Look up as you set off and you'll spot the Heilbronner bubbles, inactive during the winter, which bring skiers and climbers up from the Italian side in summer. Look around and you'll see some of the peaks that make Chamonix the leading mountaineering destination in Europe in summer.

The route sets off down the Geant glacier, then follows the Glacier du Tacul onto the Mer de Glace. As you pick your way down between the various glacial seracs, enjoy the view. But don't get complacent, stay in control of your skis or board - every so often as you pass what you thought was a mogul you'll see that it yawns open, displaying an icy cavern below. No fancy stuff here, just follow the path and do as your guide tells you.

Mer de Glace
Mer de Glace - does what it says on the tin!

The route seems endless - pitch after pitch, bowl after bowl. This is where you'll lose most of the 2700m of vertical. Soon you can't even see the Aiguille du Midi behind you, but you're far from the valley below. The ratio of skiing to skier is so great that if you're up to it, your guide will almost always be able to find you some powder. Beneath that, everything is glacier; around you, a perimeter of jagged rock peaks. Not a piste in sight. This is where the Japanese water-colour bit comes in.

Finally after what seems like hours of skiing, the Mer de Glace, or Sea of Ice. Yup - does what it says on the tin. It's 7 km long, 1.200 km wide and 200 meters deep! That's a lot of ice wending its slow way down towards the waiting Evian bottles. As you reach it, a good time to stop for a quick bite to eat. Look around. Breathe. You are in one of Europe's last great wildernesses.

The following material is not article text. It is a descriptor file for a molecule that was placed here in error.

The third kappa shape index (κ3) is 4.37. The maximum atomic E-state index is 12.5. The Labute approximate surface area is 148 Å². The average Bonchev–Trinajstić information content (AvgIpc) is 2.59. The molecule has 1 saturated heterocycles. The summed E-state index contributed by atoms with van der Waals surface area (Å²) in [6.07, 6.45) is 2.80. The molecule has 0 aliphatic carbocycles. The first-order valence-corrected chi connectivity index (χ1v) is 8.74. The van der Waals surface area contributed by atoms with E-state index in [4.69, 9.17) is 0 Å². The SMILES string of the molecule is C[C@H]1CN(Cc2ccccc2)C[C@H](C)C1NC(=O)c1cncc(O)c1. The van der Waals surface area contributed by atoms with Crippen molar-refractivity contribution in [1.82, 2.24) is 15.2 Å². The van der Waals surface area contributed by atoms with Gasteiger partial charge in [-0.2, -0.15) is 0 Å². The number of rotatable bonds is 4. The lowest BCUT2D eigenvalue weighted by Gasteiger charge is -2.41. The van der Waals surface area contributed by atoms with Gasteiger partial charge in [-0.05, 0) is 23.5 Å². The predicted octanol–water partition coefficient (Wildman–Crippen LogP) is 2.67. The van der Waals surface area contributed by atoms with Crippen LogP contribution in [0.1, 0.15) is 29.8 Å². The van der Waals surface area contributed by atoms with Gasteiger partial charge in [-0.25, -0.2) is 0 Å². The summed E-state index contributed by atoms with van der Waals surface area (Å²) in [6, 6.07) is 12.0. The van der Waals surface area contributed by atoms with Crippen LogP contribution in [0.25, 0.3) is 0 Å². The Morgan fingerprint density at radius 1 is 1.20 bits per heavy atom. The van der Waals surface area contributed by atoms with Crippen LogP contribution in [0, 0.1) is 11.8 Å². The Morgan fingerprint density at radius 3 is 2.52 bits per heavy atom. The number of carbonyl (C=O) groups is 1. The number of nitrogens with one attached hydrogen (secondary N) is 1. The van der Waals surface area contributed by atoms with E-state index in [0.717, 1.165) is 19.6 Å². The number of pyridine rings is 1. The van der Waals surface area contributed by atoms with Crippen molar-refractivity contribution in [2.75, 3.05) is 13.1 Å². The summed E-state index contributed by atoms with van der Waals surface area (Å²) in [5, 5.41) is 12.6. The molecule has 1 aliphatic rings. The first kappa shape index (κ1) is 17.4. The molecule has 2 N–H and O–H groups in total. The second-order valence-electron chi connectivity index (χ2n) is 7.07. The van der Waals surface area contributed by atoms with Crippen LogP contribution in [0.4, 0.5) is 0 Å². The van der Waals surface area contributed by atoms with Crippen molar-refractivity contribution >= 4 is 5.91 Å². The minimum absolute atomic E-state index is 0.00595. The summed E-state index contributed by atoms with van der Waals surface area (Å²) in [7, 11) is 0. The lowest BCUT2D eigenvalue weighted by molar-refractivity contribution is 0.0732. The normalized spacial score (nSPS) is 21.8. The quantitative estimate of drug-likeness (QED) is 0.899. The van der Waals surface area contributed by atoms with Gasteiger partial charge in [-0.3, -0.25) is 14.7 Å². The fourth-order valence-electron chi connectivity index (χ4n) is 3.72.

After running virtually flat for a few kilometers, the Mer de Glace starts to give way to gravity and slope down once more towards the Chamonix valley. the glacier starts to give up its struggle with the warm air below - boulders litter the slopes, and the glacial moraine can be clearly seen. Last century the glacier powered right on to around 1200m, now you reach its snout at around 1800m. But think about that later when you start your car.

Meanwhile, a brisk twenty-minute clamber gets you away from the moraine and out from the glacial valley for a quick rest and drink at the cleverly-located Refuge du Requin. From there, you ski along a road, zig-zagging down until you hit the nursery slopes of the Les Planards area.

Later in the season, it's a bubble lift out of the valley to the Montenvers hotel and railway station, and then home by the Montenvers train. Either way, you're down, and ready for the best moment of all - a large shandy.
The Vallée Blanche on Ski Sunday